Architectural Triumph on Thayer Street
Tuesday, July 26, 2016
- Name a Brown University building that was on the cover of a national architectural journal.
- Name a local work of architecture by the designers of the iconic Sea Ranch in northern California, winner of the American Institute of Architects Twenty-five Year Award in 1991.
- Name the most distinguished piece of architectural design on the commercial stretch of Thayer Street.
- Name the forty-something-year-old work of Modern architecture at Brown that best interacts with the neighborhood and contributes to the life of the street.
- Name the dormitories that university scion John Nicholas Brown, Jr. insisted speak "a language that reflected the most creative thinking of the day."
- Name the building whose interior courtyard is described as "having the liveliness of an Italian hill village."
- Name the Brown building that makes 257 Thayer–the paper-thin new student-ghetto apartments–look aggressively banal.
The answer to all these questions is the dormitory and commercial block on Thayer Street that houses Ocean State Coffee Roasters and the Eastside branch of the Post Office.
Officially called New Pembroke Dormitories, the architectural gem that deserves such praise was designed in the late 1960s and completed in 1975. After decades of Williamsburg-wannabe Georgian-style dormitories, as well as some milquetoast Modernism, this complex marked an innovative approach that typified not only its freewheeling San Francisco designers, but also the optimism, idealism, and craziness of the 1960s.
New Pembroke's Princeton-educated designer Donlyn Lyndon was a partner at the radical Bay Area firm of MLTW (M was Charles Moore, a founder of Post-Modernism, Yale architecture school dean, and recipient of the AIA Gold medal). Lyndon shaped a contemporary four-story block that offered commercial rental space on the ground floor. Having several small stores, such as a salon or a post office, brings more activity to the street. Lyndon respected the residential nature of the Bowen Street side by setting the building back from the street, employing just three stories, and adding a partially open wall to offer a more domestic feel. Looking back, the 80year-old Berkeley, California architect notes, "I am still very proud of Pembroke."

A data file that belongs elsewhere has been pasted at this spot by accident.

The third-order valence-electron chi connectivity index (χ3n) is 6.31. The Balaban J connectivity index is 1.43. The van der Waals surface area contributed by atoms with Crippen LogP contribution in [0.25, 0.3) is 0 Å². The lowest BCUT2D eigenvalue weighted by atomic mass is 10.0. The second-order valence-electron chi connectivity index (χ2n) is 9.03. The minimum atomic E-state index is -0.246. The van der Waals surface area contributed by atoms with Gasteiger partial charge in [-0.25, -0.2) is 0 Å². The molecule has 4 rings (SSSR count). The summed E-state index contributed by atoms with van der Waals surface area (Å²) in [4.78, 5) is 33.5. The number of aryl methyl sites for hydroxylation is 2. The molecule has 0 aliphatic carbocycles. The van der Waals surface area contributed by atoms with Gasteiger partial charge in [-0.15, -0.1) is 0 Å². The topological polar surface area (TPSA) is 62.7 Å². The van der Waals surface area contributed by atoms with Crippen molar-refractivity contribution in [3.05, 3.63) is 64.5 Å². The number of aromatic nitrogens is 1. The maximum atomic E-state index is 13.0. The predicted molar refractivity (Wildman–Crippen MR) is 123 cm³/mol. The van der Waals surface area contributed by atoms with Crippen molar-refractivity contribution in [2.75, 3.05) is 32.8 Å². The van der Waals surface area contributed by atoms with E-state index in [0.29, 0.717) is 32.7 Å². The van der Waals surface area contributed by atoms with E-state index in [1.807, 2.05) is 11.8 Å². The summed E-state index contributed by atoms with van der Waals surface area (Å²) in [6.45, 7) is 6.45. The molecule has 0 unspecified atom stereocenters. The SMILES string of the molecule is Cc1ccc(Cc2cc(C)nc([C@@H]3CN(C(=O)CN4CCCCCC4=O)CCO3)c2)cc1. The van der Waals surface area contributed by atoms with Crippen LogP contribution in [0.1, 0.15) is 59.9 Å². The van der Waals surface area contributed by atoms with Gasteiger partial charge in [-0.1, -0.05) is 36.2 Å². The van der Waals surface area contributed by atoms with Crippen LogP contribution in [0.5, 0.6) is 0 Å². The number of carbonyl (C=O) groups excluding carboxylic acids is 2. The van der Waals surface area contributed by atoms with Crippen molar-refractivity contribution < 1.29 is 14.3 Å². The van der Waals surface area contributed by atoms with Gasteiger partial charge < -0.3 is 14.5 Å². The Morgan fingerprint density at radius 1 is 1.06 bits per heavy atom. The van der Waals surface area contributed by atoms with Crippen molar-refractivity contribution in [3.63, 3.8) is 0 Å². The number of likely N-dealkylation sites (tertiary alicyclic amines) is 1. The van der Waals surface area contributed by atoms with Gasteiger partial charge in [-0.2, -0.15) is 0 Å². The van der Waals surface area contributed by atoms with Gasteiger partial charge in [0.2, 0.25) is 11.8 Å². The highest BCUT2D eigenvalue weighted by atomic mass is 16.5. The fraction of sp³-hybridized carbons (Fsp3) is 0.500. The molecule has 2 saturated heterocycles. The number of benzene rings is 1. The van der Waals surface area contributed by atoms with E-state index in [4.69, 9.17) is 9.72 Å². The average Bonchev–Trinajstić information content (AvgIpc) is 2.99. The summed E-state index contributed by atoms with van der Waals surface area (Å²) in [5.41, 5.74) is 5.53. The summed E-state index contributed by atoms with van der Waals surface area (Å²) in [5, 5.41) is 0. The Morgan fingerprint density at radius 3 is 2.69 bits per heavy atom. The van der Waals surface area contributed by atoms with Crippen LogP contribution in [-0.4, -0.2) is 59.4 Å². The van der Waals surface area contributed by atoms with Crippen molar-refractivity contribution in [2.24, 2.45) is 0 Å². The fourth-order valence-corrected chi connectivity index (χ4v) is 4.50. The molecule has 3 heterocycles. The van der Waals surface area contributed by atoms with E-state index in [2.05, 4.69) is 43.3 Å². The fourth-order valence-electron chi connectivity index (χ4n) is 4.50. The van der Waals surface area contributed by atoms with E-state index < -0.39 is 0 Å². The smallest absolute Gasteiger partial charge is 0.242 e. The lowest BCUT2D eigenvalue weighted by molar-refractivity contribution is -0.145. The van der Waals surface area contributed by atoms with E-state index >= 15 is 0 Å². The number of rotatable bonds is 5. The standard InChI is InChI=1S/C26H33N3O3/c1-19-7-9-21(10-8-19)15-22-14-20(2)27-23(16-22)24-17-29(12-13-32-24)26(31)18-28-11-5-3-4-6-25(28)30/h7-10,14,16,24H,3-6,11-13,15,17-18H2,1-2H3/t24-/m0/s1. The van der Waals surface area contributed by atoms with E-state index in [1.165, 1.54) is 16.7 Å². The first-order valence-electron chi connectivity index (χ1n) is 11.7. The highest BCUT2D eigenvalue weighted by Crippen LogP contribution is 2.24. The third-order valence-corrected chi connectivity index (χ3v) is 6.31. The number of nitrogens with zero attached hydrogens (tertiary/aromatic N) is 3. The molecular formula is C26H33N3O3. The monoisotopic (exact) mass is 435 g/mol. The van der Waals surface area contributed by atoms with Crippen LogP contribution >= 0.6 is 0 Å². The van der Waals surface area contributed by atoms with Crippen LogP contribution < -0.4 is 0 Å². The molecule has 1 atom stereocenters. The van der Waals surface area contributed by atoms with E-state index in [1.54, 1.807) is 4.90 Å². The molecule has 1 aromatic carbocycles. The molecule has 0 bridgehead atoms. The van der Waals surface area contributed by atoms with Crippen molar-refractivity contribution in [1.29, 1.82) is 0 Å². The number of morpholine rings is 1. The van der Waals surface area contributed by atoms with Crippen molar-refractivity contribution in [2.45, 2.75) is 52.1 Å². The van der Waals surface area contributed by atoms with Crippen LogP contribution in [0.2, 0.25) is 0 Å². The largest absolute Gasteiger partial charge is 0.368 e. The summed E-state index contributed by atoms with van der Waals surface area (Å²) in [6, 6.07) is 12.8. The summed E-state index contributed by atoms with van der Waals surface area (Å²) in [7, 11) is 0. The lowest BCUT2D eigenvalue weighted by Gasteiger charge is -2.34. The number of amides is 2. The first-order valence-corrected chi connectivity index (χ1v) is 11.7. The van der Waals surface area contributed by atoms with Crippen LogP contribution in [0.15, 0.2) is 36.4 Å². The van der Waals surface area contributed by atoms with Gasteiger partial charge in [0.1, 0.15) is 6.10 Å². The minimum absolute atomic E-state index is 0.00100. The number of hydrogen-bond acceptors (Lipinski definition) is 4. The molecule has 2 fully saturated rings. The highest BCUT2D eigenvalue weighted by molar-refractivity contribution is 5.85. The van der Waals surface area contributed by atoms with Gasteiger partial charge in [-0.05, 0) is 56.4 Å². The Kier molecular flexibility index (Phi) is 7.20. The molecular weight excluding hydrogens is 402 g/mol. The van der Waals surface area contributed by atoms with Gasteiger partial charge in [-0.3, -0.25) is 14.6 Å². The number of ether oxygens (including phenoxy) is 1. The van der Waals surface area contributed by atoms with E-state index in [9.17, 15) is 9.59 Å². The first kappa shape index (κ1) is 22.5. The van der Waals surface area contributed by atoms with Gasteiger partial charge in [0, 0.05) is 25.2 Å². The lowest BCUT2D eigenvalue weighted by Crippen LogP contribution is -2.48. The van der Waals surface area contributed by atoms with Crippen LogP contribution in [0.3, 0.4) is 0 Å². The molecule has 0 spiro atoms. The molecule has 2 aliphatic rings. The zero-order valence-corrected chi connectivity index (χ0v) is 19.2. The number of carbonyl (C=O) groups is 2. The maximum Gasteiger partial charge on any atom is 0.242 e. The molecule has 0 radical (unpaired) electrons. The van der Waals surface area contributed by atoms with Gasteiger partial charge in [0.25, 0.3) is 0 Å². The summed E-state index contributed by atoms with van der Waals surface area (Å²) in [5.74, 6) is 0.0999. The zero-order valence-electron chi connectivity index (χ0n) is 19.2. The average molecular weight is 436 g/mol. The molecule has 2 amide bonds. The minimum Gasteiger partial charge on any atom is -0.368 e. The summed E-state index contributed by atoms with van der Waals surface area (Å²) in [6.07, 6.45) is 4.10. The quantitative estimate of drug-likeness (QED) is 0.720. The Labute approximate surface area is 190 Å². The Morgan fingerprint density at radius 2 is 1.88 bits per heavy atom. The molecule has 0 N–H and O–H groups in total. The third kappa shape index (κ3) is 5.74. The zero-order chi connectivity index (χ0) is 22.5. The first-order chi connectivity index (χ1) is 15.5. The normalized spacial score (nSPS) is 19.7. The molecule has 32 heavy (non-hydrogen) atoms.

Funds from the Department of Housing and Urban Development with a dollar-per-student ratio would have led some architects to do everything on the cheap. Instead, Lyndon chose to be creative with inexpensive materials and ingenious planning. His Thayer Street façade was given a bit of fun by the use of colored glazed bricks.
If the commercial side of New Pembroke smiles at the town, the part devoted to student living is an introverted, protective courtyard. The three units of New Pembroke are arranged to form a sanctuary from the hectic life of the Thayer Street that is in keeping with similar but more traditional quadrangles elsewhere on campus.
Instead of a flat piece of greenery, Lyndon built a winding path from the northeast corner to the older Pembroke dorms to the southwest. This complicated passageway is a serendipitous journey, framed by entrances, steps, staircases, balconies, and all manner of places to sit. The center is dominated by a giant sculpture composed of steel beams and plastic pipes by Lyndon's wife Alice Wingwall. Ray Rhinehart, author of the Princeton Architectural Press' guide to Brown likens this composition to a Tinker Toy construction, and says of the whole, "It is as if the architect had called recess and sent the architecture out to play."
Rhinehart's Italian hill village analogy is right on. One suspects that today's Brown student hasn't the time or inclination to sit on the stoop, smoke, and shoot the breeze with dorm mates, watching the passing parade of students. In addition, the university shortsightedly walled up an archway that led from Thayer to the courtyard.
Different surface textures, windows of various shapes and size, and staggered wall heights give the courtyard infinite visual interest.
New Pembroke earned its place on the cover of Progressive Architecture in January 1970, having beaten out 669 competitors for the magazine's annual Design Award. One of the jurors, Robert Venturi, the anti-Modern polemicist and one of the most influential architects of the century, singled out the Brown dorms' Janus quality, "On the one hand dumb and ordinary, and on the other hand very sophisticated."
New Pembroke needs some long-deferred maintenance, which would enhance appreciation of what the building accomplished and what a groundbreaking design it is. Take the time to find your way to the courtyard, reflect, and then send a letter or a text to Chris Paxson asking Brown to cherish and restore this delightful architectural treasure.